As part of our new series where Sociology staff talk about what has inspired them and their work, we feature Dr Ben Pitcher, who teaches on race and social theory.
What first interested you in sociology?
I went to Goldsmiths to study for a degree in literature in the late 1990s, and until then I didn’t really know what sociology was. I’d taught myself bits and pieces of politics and philosophy, and I was very fortunate in that my degree gave me the opportunity to continue exploring ideas that fascinated me. So for example I became interested in how journalists and critics in Britain and America seemed to be using contemporary Northern Irish poetry as a way of understanding the political situation in Northern Ireland. I wasn’t interested in the poetry itself, but in the way it seemed to be where audiences worked out their beliefs, feelings and sympathies. These were on the one hand just stories – partial, selective, distortive – but I could see they were stories that had some kind of traction. They were stories with important social and political dimensions. I came to discover that sociology was one place where people have explored this fascinating relationship between language, culture and society.
What areas of sociology most interest you today?
I’ve never thought there was much sense in keeping sociology separate from other disciplines, and the kind of sociology I like goes by lots of different names. For example, I think some of the most interesting sociological work today is currently being done under the banner of human or cultural geography where there’s been a breaking down of distinctions between human and nonhuman in our understanding of the social. I align my own work with the tradition of cultural studies. Cultural studies is invested in working across and calling into question the disciplinary boundaries of the humanities and social sciences. It’s often a way of opening up interesting questions rather than closing them down. Cultural studies is interested in political questions, but it keeps a very open mind about what ‘politics’ might be.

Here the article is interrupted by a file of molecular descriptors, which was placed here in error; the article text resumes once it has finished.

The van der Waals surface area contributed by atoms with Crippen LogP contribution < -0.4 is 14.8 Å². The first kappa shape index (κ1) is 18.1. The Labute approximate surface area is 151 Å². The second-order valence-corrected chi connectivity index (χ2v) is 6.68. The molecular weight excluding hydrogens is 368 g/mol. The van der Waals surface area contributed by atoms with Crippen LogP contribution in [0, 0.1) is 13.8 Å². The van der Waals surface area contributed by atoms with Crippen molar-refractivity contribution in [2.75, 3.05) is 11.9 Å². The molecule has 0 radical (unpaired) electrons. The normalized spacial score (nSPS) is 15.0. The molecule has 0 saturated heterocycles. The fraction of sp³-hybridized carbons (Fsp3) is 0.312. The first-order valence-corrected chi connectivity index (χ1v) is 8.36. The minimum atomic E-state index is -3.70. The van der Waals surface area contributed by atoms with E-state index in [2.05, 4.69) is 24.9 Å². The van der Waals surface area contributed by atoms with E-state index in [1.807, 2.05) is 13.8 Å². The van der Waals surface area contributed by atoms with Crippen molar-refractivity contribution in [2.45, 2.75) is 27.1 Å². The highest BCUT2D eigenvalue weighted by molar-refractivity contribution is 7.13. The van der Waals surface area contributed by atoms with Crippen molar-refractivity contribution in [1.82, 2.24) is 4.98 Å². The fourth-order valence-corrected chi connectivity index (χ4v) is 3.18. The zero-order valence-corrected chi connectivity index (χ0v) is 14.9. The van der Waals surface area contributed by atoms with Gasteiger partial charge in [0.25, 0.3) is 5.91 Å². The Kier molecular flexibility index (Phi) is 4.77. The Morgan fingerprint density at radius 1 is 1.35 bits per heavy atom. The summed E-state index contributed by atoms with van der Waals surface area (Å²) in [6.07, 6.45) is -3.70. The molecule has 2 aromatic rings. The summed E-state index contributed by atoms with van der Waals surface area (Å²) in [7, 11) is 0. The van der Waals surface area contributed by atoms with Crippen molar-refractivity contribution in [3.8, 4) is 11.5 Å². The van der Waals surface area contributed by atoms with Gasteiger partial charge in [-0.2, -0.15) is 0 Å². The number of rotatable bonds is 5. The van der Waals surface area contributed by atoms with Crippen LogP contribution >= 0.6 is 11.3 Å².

What makes for a good sociologist?
Whether you’re talking about teaching or about writing, the aim is always to find ways of encouraging people to think about things differently. I guess the definition of a good sociologist is that they wouldn’t exempt themselves from this process too.
What challenges does sociology face in the twenty-first century?
In this country, sociology’s popularity as a discipline coincided with the expansion of higher education around fifty years ago. The more critically inclined teaching was designed in part to challenge the beliefs and prejudices of what was at the time a dominant student demographic: largely middle class, predominantly male, overwhelmingly white (and funded by the state). The themes of class, gender and race are still very important in contemporary sociology, but if sociology is to keep doing a critical job for what is now a very different student demographic (studying under very different economic conditions), it needs to figure out how to teach these subjects today in some radically different ways.